So why do we look to a rodent each year for our winter predictions? Well, how we got to this point is a bit of a strange story.
The very first recorded Groundhog Day happened right where you might guess: Punxsutawney, Pennsylvania back in 1887!
The origins of this forecast folklore aren't completely clear, but most theories tie this tradition back to the old Christian holiday of Candlemas Day. On this day, clergy men would supposedly hand out candles, needed to last through the winter, to their congregation. If the sun was bright on this day, the clergyman would hand out more candles, as they thought the winter would be longer. If it was a cloudy day, they suspected spring wasn't far away and gave out less.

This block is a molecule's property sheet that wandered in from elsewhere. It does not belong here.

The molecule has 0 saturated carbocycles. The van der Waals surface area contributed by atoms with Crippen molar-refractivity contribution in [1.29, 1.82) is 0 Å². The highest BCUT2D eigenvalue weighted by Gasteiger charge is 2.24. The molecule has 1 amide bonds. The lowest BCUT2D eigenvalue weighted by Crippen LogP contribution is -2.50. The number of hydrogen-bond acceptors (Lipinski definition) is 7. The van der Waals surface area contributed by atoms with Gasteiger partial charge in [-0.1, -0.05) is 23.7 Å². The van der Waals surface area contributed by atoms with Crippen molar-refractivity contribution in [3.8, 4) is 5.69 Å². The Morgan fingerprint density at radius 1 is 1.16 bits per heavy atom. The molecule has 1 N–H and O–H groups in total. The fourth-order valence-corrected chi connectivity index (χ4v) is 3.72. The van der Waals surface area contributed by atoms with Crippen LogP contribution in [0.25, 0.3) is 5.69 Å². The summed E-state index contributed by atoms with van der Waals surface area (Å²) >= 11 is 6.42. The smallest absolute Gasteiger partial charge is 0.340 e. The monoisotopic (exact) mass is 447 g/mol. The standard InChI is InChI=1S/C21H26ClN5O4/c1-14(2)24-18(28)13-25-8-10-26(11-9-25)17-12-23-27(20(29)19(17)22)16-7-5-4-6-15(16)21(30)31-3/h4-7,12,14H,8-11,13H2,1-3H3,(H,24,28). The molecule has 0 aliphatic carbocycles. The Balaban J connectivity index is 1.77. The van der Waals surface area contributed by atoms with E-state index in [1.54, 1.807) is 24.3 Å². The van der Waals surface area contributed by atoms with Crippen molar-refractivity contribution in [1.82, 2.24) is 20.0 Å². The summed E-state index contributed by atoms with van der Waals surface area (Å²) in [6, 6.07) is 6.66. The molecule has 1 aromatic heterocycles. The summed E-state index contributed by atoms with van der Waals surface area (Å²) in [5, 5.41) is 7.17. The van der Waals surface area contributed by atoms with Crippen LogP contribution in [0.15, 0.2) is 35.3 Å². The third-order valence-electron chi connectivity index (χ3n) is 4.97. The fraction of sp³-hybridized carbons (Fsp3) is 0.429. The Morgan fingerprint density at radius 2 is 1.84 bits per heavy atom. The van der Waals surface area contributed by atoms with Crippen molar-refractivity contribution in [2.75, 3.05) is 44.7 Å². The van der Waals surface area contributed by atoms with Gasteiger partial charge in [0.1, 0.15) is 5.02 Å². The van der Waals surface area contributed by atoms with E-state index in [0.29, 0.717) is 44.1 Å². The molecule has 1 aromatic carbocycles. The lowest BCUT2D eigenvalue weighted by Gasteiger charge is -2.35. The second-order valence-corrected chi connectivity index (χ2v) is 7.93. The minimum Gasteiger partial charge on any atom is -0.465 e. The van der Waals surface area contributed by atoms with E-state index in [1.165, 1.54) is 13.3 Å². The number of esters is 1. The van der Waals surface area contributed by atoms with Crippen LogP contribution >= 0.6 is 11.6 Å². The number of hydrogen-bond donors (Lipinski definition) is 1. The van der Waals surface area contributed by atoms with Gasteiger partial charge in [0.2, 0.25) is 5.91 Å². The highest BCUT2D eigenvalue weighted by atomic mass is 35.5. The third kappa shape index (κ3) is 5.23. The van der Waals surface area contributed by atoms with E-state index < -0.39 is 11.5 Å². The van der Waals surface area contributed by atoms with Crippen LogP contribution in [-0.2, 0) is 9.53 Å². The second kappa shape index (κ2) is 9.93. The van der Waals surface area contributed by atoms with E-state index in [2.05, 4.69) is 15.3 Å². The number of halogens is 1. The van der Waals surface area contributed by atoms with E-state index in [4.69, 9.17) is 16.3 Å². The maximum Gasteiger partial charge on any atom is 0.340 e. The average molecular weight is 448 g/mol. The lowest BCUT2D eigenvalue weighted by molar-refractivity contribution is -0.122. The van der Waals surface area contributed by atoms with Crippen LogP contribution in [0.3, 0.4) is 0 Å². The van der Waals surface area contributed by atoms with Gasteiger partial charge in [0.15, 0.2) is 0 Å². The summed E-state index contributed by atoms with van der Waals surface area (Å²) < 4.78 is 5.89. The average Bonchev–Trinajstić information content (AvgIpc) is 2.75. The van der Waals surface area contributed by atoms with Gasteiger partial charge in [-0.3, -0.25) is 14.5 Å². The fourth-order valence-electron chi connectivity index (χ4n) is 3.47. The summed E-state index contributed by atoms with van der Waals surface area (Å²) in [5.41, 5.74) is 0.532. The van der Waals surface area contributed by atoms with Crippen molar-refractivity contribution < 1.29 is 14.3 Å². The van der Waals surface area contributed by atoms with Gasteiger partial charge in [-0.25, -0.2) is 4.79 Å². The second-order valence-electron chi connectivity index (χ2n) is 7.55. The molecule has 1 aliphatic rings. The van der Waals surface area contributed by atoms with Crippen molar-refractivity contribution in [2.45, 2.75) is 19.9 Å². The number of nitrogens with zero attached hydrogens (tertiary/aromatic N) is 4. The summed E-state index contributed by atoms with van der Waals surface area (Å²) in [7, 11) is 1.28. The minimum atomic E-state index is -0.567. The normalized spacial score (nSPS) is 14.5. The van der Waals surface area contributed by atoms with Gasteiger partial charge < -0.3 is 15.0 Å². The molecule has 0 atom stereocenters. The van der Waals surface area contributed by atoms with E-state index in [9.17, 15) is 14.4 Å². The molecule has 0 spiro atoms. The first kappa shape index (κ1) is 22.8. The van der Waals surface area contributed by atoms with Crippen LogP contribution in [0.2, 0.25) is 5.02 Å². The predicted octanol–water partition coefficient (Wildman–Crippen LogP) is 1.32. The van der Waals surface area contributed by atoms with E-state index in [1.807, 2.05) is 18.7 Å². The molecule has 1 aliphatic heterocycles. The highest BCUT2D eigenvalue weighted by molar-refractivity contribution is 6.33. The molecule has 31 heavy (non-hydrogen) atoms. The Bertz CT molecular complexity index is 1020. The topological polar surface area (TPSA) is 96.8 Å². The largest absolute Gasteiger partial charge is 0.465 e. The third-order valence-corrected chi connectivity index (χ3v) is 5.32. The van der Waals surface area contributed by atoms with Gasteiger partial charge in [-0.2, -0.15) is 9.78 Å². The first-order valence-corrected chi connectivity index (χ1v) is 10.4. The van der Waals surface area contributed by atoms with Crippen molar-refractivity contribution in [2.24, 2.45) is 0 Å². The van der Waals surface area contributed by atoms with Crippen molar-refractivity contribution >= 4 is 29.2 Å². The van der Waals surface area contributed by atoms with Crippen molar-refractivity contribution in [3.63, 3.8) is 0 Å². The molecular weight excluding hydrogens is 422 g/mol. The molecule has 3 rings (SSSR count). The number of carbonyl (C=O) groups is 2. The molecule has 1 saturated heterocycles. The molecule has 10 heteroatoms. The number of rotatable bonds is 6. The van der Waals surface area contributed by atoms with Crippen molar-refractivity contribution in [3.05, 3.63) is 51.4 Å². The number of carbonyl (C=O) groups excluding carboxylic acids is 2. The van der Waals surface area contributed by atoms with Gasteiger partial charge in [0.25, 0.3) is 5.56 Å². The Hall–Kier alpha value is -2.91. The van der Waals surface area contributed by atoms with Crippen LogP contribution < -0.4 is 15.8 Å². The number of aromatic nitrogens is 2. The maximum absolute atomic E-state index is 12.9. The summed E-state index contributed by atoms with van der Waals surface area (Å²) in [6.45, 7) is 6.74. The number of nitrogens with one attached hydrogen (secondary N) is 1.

The jump from candles to groundhogs is a bit less clear. The story says that Germans decided to see if hedgehogs could see their shadow without the need of a candle ritual. Supposedly when some Germans settled into Pennsylvania they brought the tradition with them. The switch from hedgehogs to groundhogs is much easier to follow, groundhogs are more readily available than hedgehogs in Pennsylvania.
Can't make it out to Punxsutawney to see Phil?
Check out the story of our own forecasting groundhog: http://bit.ly/2BJCa2q